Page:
Any person who has spent time in Armenia will have a story—or seven—to recount. I find that, in all my years in the country, I have come across some pretty interesting occurrences. All right, maybe “interesting” is too broad a word to use, but such mini-adventures in the Homeland can be anything from simply funny to downright surreal.
There was a blog once upon a time to document such stories, like the time I was stuck in an elevator. There was fortunately somebody in the corridor of the building who shouted at us that we were too heavy, and that we needed to lift and balance ourselves on the handles inside. Sure enough, once we got our feet off the ground in a performance of pretend gymnastics, we started to move again. Note that the mass within was entirely conserved. Apparently, the mechanism that determined the weight limit of the elevator needed to be fooled.
Or the time my brother ordered a cheeseburger at a restaurant. What did he get? A bun, with cheese. Just cheese. When asked, the waiter patiently explained to us, “‘Cheese’ Anglerenoum ‘paneer’ e nshanakoum” (“‘Cheese’ means ‘cheese’ in English”). So, clearly, that’s all there was to a cheeseburger. What were we complaining about? Fast-forward a few years to that very same restaurant, and the menu contains a pizza “quattro formaggi”—with five kinds of cheese.
And who can ever forget that first ride down from Zvartnots Airport into the city? What is with all those casinos? The last thing anyone would expect. There’s a new one now, past the other edge of town, which consists of two buildings that look like they are mimicking Ararat. That design seems like a gamble all right.
I took a long-distance marshrutka (mini-bus) ride recently. The van came with a television, and the driver had put on a DVD that blasted one rabiz music video after another. I didn’t know that genre of music was such an immense industry. So many songs, so many clips! And their technical quality was outstanding. But Armenia is missing out. It appears by the shooting locations and all the concerts and awards ceremonies that Los Angeles is the major rabiz music hub of the world. How’s that for surreal?
And then there was my first time in Artsakh (Nagorno-Karabagh). (That in itself is a thought-provoking experience.) One day, we were offered a ride from Shoushi to Stepanakert in the local hospital’s ambulance. The men who worked for the hospital were doing us a kindness, and I readily hopped onboard, when suddenly one of our party asked, What if the ambulance were needed then? Indeed, it hadn’t occurred to me. So I guess the surreality starts to grow on you. Or maybe you grow into the surreality.
There are so many of these stories. So many.
I happened to be walking past the U.S. ambassador’s residence one evening (additional side question: In how many places in the world can one randomly walk past the presidential palace, the parliament, the American or any ambassador’s residence?) and the house directly across from it—the house of just a regular Armenian family—was playing loud hip-hop gangster music. I don’t know what Her Excellency thought of this scenario, but I found the juxtaposition to be quite hilarious.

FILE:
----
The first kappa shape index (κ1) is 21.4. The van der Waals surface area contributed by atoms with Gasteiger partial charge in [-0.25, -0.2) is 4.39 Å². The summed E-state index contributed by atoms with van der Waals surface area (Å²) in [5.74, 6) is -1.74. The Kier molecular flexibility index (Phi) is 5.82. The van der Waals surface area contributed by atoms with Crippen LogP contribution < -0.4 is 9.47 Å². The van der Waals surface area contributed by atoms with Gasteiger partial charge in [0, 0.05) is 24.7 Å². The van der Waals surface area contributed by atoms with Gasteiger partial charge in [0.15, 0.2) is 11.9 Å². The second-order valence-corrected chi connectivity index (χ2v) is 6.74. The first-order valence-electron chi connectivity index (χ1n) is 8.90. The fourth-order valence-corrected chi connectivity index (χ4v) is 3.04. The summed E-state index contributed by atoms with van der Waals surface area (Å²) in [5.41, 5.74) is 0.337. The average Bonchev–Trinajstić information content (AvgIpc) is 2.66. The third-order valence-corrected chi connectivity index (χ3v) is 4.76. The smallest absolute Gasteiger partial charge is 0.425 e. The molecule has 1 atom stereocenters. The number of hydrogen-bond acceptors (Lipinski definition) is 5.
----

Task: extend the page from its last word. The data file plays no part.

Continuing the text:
There are many things, big and small, to laugh at and to complain about in the Homeland, as well as things that, simply put, cause a double-take. Every place in the world, admittedly, has its own idiosyncrasies. However, even though I can’t say I’ve been everywhere, Armenia seems to have much more than its fair share of quirks that make an impression.
Like the way roads are maintained around here. What is up with the cutting off of squares of asphalt? They never re-do entire roads; quadrilaterals of asphalt are drilled into and filled. In between the slicing off and filling, though, they are often left to be added to Armenia’s burgeoning pothole collection. We have the neatest, most rectangular potholes in the world.
Now, for the cold, calculating, Western professional, these sorts of things are just plain bad for business. And, indeed, many negative practices are being recognized as such and are being done away with, slowly but surely. This is presumably for the better. And yet, it is undeniable that there is something sweet, down-to-earth, and outright cozy about these sorts of things.
I was going in the Yerevan metro the other day, and a stranger one turnstile over put in a metro token for me. I said, “What are you doing?” He said, “What? Go on.” I replied, “Why? Why are you paying for me?” He got upset, turned over the turnstile (thereby wasting 50 drams), and said, “Fine! Whatever! I was trying to be nice!” and walked away in a huff as I called after him in vain, “But why? You didn’t have to do that…”
I fear we are going to lose this personal touch in Armenia over time. Already, the difference is evident in social attitudes when comparing the way people conduct themselves in Yerevan, for example, and elsewhere in the country. Perhaps it is a good thing, perhaps not in some ways. Meanwhile, frustrating though it may often be, there can be very memorable moments—one way or another—in our very special Homeland.